The legislature yesterday passed amendments to climate change laws, officially setting 2050 as the deadline to achieve carbon neutrality and establish a carbon pricing system.
The Executive Yuan in April last year proposed the amendments to the Greenhouse Gas Reduction and Management Act (溫室氣體減量及管理法), which among other changes renames it the Climate Change Adaptation Act (氣候變遷因應法).
Since then, the bill has gone through committee and cross-party negotiations at the legislature, but consensus remained elusive on provisions such as the 2050 goal, oversight and carbon pricing.
Photo: Liao Chen-huei, Taipei Times
The legislature yesterday voted on the remaining provisions and the Democratic Progressive Party’s versions passed due to its majority.
If approved by the Executive Yuan, the bill would establish a national goal of achieving carbon neutrality by 2050.
To achieve this, it instructs all levels of government to work with citizens, businesses and civil groups to reduce emissions, as well as promote negative emissions technologies and international cooperation.
It would task the Executive Yuan’s National Council of Sustainable Development with negotiating, delegating and coordinating national responses to climate change, while the central government would be ordered to develop an action plan that is reviewed at least once every four years.
Local governments would work with experts and civil groups to form an implementation strategy that meets the requirements of the national action plan, which would be sent to a dedicated committee to execute, the bill says.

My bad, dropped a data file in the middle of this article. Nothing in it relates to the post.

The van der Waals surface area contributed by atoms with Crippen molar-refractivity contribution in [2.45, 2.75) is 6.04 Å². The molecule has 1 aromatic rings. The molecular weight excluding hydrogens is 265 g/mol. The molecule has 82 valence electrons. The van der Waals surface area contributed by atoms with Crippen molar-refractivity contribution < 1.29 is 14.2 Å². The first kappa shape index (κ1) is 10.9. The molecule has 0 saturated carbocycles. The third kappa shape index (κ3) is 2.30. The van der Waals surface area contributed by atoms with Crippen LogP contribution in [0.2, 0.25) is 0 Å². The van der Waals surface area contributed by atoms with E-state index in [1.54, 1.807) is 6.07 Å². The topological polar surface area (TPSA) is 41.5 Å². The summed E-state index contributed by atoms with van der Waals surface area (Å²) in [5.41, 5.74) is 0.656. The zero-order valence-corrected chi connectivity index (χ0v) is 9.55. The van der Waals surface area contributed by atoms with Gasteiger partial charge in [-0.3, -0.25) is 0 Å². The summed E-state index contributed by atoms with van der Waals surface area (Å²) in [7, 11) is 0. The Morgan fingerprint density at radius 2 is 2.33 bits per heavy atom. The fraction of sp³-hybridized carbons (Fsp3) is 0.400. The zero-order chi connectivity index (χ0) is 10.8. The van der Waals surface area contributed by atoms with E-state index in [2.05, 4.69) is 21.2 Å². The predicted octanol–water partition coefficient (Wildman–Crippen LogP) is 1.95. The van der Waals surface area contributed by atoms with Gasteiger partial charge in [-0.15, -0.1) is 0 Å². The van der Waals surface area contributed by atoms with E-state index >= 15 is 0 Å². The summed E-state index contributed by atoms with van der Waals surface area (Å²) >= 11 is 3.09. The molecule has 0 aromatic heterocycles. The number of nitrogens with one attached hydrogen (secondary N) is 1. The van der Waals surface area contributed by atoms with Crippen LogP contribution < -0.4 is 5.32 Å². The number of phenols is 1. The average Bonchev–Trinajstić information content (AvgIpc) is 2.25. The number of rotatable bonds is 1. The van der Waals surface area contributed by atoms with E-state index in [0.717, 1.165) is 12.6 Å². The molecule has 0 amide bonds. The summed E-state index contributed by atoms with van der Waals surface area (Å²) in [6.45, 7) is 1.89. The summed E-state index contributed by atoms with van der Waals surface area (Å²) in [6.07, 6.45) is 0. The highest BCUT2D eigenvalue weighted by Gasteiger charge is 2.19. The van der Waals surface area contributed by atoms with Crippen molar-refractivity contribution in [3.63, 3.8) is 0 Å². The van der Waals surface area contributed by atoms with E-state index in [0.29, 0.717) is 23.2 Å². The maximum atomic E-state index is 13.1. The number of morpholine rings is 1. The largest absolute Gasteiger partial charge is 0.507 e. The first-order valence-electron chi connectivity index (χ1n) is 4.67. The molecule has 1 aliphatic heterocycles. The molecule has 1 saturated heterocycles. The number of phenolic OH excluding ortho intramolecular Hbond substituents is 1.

For economic incentives, the final version establishes a carbon taxing mechanism, with the central government as the sole collector.
If a payer is able to meet carbon reduction goals by converting to low or zero-carbon fuel, adopting negative emissions technology, improving energy efficiency or improving manufacturing, they would be eligible for a preferential rate.
Entities that intentionally report false information or alter data would be subject to a doubled fee plus interest.
Importers would be required to declare emissions linked to their products and pay accordingly.
All proceeds must be allocated to a climate change response fund, which is to be used for emissions source inspections, national and local carbon reduction efforts, subsidies and rewards for businesses working on greenhouse gas reduction technologies, transitional justice and other related matters, the bill says.
A public report detailing allocation of the funds and results must be made every two years, it says.
It also bolsters provisions for training, and promoting research into carbon technologies, and adds mechanisms to improve transparency and promote public participation.
The Environmental Protection Administration is to work out details of the carbon pricing scheme, which is to be implemented next year at the earliest.
The first stage of the rollout would target about 287 companies that emit at least 25,000 tonnes of carbon annually, comprising nearly 80 percent of the nation’s emissions.
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